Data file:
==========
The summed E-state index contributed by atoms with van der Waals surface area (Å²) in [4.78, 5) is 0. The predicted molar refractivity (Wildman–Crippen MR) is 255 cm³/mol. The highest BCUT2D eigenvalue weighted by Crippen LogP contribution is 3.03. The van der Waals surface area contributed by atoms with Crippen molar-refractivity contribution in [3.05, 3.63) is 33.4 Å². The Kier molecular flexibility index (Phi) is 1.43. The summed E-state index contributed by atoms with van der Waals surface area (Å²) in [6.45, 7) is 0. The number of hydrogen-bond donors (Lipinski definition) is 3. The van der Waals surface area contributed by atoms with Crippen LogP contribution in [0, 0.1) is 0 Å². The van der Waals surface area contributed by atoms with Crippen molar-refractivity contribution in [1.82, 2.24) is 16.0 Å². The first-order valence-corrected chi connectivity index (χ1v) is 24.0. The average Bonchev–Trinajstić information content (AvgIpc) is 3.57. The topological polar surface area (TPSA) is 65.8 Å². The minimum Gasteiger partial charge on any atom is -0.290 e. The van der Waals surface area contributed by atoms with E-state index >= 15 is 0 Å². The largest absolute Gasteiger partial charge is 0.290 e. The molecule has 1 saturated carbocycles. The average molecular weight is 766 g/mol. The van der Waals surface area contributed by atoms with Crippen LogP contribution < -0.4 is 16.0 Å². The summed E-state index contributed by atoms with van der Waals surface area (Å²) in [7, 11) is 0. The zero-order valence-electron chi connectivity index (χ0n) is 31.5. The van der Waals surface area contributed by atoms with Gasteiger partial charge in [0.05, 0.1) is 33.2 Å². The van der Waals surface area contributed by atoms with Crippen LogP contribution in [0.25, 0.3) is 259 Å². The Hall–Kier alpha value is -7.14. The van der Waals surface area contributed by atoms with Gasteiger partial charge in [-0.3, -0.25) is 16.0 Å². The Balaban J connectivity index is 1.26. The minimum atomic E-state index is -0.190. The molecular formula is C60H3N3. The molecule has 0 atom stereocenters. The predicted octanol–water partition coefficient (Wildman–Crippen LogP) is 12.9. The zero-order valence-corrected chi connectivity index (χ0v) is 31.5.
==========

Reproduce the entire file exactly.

The summed E-state index contributed by atoms with van der Waals surface area (Å²) in [4.78, 5) is 0. The predicted molar refractivity (Wildman–Crippen MR) is 255 cm³/mol. The highest BCUT2D eigenvalue weighted by Crippen LogP contribution is 3.03. The van der Waals surface area contributed by atoms with Crippen molar-refractivity contribution in [3.05, 3.63) is 33.4 Å². The Kier molecular flexibility index (Phi) is 1.43. The summed E-state index contributed by atoms with van der Waals surface area (Å²) in [6.45, 7) is 0. The number of hydrogen-bond donors (Lipinski definition) is 3. The van der Waals surface area contributed by atoms with Crippen LogP contribution in [0, 0.1) is 0 Å². The van der Waals surface area contributed by atoms with Crippen molar-refractivity contribution in [1.82, 2.24) is 16.0 Å². The first-order valence-corrected chi connectivity index (χ1v) is 24.0. The average Bonchev–Trinajstić information content (AvgIpc) is 3.57. The topological polar surface area (TPSA) is 65.8 Å². The minimum Gasteiger partial charge on any atom is -0.290 e. The van der Waals surface area contributed by atoms with E-state index >= 15 is 0 Å². The largest absolute Gasteiger partial charge is 0.290 e. The molecule has 1 saturated carbocycles. The average molecular weight is 766 g/mol. The van der Waals surface area contributed by atoms with Crippen LogP contribution < -0.4 is 16.0 Å². The summed E-state index contributed by atoms with van der Waals surface area (Å²) in [7, 11) is 0. The zero-order valence-electron chi connectivity index (χ0n) is 31.5. The van der Waals surface area contributed by atoms with Gasteiger partial charge in [0.05, 0.1) is 33.2 Å². The van der Waals surface area contributed by atoms with Crippen LogP contribution in [0.25, 0.3) is 259 Å². The Hall–Kier alpha value is -7.14. The van der Waals surface area contributed by atoms with Gasteiger partial charge in [-0.3, -0.25) is 16.0 Å². The Balaban J connectivity index is 1.26. The minimum atomic E-state index is -0.190. The molecular formula is C60H3N3. The molecule has 0 atom stereocenters. The predicted octanol–water partition coefficient (Wildman–Crippen LogP) is 12.9. The zero-order valence-corrected chi connectivity index (χ0v) is 31.5.